Thursday, September 05, 2013

Worldcon report the second

Friday dawned and I was feeling much better. I made it back to Worldcon around 10 a.m., and as there were several panels I wanted to see, I ended up dithering and didn't make it to any of them. I did catch the "Turkey City turns 40" panel with Chris N. Brown, Eileen Gunn, Don Webb, Jessica Reisman, Howard Waldrop and Lawrence Person, which was good fun and, seeing has how I've attended half a dozen of them, I had some skin in the game. As my earlier "History of Steampunk" panel got cancelled, the programming folk subbed me onto the "Steampunk: Trend or Genre" panel, alongside Lou Antonelli, Gail Carriger and Jess Nevins. I've known Lou and Jess forever, and the panel went very well. I even learned from Carriger that the steampunk aesthetic arose independently of the literary trend, and has a variety of disparate, unrelated origins. A prime example of "steam engine time," that. I like to think I didn't dumb down the discussion too much.

After the panel, I found my lack of advance preparation to be a huge mistake: Faced with a number of panels I wanted to attend, I couldn't come to a decision and retreated to the art show and dealers room yet again. After grabbing a bite to eat in the green room, I joined up with Joe Lansdale for the "Adapting Bubba Ho-Tep for Film and Other Tales" event. Playing ringleader to Joe's circus is incredibly easy--all I have to do is get out of the way and Joe keeps the audience in stitches with his hilarious stories. The lack of communication that plagued LoneStarCon 3 reared its ugly head here, though. Following the hour-long discussion of Joe's filmmaking experiences, the convention had scheduled a screening of the afore-mentioned Bubba Ho-Tep. Except they hadn't told Joe, who wouldn't have know had I not informed him the day before. Not only that, but the con apparently failed to make arrangements to secure a copy of the film for showing--Joe had to call up to his room and get his wife, Karen, to bring down a DVD (which they luckily had). Nobody from the convention showed up to operate the projector. That's a lot of assumptions and expectations to place upon a guest of honor when you don't communicate well.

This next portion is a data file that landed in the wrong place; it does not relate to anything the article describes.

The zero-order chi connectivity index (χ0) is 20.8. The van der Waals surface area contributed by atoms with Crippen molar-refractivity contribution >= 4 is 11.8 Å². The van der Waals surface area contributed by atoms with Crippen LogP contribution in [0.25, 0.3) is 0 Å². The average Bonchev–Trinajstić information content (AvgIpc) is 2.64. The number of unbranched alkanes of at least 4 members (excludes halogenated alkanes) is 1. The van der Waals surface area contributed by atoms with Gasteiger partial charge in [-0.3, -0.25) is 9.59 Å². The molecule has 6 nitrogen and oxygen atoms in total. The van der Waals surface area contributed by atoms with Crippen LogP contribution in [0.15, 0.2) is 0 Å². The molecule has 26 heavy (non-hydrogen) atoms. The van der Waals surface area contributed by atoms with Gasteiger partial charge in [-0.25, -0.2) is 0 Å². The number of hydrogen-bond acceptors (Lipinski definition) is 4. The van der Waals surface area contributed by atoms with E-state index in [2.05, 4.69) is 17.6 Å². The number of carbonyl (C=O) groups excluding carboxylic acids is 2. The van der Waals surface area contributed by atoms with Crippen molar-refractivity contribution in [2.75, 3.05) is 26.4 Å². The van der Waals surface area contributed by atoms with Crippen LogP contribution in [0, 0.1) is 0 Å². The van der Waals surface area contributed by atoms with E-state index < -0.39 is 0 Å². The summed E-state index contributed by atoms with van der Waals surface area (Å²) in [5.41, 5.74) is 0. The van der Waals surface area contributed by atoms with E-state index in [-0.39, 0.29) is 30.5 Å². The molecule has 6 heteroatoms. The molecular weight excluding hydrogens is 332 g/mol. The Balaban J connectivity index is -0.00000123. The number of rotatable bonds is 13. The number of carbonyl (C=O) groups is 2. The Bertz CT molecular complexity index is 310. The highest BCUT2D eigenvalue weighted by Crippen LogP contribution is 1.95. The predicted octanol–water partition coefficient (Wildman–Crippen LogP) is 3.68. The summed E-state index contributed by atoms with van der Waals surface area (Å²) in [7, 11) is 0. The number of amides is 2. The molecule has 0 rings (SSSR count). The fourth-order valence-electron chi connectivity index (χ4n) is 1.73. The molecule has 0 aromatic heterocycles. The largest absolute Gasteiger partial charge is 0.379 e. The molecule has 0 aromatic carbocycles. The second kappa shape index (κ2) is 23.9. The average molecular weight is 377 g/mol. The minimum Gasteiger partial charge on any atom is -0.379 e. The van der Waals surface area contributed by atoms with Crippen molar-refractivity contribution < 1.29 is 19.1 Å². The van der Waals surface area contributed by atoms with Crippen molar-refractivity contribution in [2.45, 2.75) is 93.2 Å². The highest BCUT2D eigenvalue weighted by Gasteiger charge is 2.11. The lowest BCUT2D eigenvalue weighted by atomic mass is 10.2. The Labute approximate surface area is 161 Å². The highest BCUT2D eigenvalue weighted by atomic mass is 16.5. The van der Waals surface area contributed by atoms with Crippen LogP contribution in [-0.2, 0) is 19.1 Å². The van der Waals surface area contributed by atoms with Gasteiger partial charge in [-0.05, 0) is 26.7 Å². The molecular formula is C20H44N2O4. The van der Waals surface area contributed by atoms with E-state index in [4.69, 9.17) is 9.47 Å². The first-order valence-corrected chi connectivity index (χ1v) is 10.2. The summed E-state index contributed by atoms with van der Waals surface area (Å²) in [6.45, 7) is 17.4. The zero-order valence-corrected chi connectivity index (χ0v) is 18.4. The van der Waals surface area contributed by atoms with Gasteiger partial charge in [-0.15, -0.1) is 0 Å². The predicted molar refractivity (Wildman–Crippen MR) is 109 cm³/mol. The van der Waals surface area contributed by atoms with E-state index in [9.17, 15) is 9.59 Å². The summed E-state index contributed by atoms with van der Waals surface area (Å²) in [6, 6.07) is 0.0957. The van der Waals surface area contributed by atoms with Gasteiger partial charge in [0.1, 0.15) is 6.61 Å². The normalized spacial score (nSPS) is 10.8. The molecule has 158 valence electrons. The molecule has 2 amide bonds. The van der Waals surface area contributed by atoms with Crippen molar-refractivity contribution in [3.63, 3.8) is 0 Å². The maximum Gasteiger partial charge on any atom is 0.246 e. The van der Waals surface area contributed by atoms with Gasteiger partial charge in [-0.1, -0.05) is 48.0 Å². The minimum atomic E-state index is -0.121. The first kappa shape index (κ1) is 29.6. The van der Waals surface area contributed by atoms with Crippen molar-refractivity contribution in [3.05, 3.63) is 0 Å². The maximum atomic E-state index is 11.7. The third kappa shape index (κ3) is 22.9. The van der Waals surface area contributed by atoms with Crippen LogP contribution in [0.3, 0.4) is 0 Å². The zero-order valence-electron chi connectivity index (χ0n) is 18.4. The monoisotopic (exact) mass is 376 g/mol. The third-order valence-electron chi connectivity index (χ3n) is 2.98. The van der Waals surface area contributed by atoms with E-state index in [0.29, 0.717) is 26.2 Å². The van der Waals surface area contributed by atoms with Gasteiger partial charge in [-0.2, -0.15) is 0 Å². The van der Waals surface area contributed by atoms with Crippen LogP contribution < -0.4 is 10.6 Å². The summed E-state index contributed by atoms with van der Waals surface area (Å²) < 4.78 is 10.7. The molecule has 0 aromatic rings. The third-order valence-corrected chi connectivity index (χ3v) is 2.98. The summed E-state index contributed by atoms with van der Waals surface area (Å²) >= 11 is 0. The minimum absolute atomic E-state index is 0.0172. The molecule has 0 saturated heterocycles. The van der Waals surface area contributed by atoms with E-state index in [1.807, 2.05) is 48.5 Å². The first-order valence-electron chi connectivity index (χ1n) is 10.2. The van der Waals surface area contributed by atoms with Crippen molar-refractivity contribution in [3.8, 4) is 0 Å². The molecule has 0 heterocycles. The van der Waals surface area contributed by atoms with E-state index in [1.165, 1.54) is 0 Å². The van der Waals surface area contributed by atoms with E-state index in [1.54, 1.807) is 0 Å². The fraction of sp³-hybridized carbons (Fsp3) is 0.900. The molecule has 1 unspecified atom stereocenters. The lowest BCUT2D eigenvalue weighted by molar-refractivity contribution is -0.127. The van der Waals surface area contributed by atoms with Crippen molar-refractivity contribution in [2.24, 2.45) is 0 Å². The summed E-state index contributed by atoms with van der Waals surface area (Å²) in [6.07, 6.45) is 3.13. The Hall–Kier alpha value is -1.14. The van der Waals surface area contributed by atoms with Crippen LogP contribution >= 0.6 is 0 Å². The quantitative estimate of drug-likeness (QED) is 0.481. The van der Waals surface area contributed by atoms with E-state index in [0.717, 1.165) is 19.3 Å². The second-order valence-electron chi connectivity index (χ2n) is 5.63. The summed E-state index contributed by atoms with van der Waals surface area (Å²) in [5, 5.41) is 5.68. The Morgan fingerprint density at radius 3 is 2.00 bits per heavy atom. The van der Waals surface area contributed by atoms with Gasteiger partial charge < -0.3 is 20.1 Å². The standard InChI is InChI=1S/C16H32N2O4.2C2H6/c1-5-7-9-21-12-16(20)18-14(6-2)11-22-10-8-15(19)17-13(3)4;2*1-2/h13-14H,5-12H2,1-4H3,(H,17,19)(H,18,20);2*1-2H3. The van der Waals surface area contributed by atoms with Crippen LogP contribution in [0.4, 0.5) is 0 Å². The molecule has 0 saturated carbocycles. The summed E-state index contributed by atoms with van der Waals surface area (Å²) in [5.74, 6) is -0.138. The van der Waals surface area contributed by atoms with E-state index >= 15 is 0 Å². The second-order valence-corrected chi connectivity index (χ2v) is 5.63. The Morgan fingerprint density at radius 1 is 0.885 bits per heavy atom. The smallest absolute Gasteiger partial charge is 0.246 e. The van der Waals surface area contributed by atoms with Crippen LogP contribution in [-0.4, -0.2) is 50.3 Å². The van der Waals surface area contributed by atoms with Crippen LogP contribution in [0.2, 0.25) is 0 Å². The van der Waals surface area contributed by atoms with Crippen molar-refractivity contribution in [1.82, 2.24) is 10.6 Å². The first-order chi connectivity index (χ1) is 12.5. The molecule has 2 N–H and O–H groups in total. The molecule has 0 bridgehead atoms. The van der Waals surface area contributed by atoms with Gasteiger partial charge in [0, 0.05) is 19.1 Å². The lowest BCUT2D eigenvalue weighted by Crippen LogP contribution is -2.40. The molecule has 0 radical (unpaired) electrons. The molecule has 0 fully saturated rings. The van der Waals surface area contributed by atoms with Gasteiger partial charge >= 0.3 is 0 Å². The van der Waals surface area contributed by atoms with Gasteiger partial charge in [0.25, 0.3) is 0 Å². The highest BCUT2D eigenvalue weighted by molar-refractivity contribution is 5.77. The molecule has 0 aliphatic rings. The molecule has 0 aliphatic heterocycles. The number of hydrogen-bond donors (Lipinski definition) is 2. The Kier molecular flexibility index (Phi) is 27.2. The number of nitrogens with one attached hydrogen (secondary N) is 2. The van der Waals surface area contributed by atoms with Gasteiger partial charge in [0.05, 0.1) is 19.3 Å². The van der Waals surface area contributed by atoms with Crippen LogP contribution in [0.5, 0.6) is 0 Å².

Following a hasty dinner of a mediocre kabab from the Rivercenter Mall food court, I dropped by the "Astronaut cocktail party" put on by Amy Sissom and Paul Abell. And when those two put on an astronaut cocktail party, they don't screw around: Cady Coleman, a veteran astronaut with 4,330 hours in space aboard the Space Shuttle Columbia and the International Space Station, was the guest of honor. And I have to say, there was not a party at the convention the entire weekend that was anywhere near as packed as this one was. I made the following observation when Coleman appeared during the Hugo Awards ceremony, but it bears repeating here:

Coleman seemed a bit perplexed by her rock star status amongst all the SF writers. But this is as it should be. Whereas most of us merely write about traveling in space, she actually does it for a living. Pretty much every science fiction writer started out wanting to be an astronaut growing up. I know I did, and my kids currently harbor similar aspirations. Coleman's living our dream. Is there any wonder science fiction writers go all fanboy around astronauts? I think not.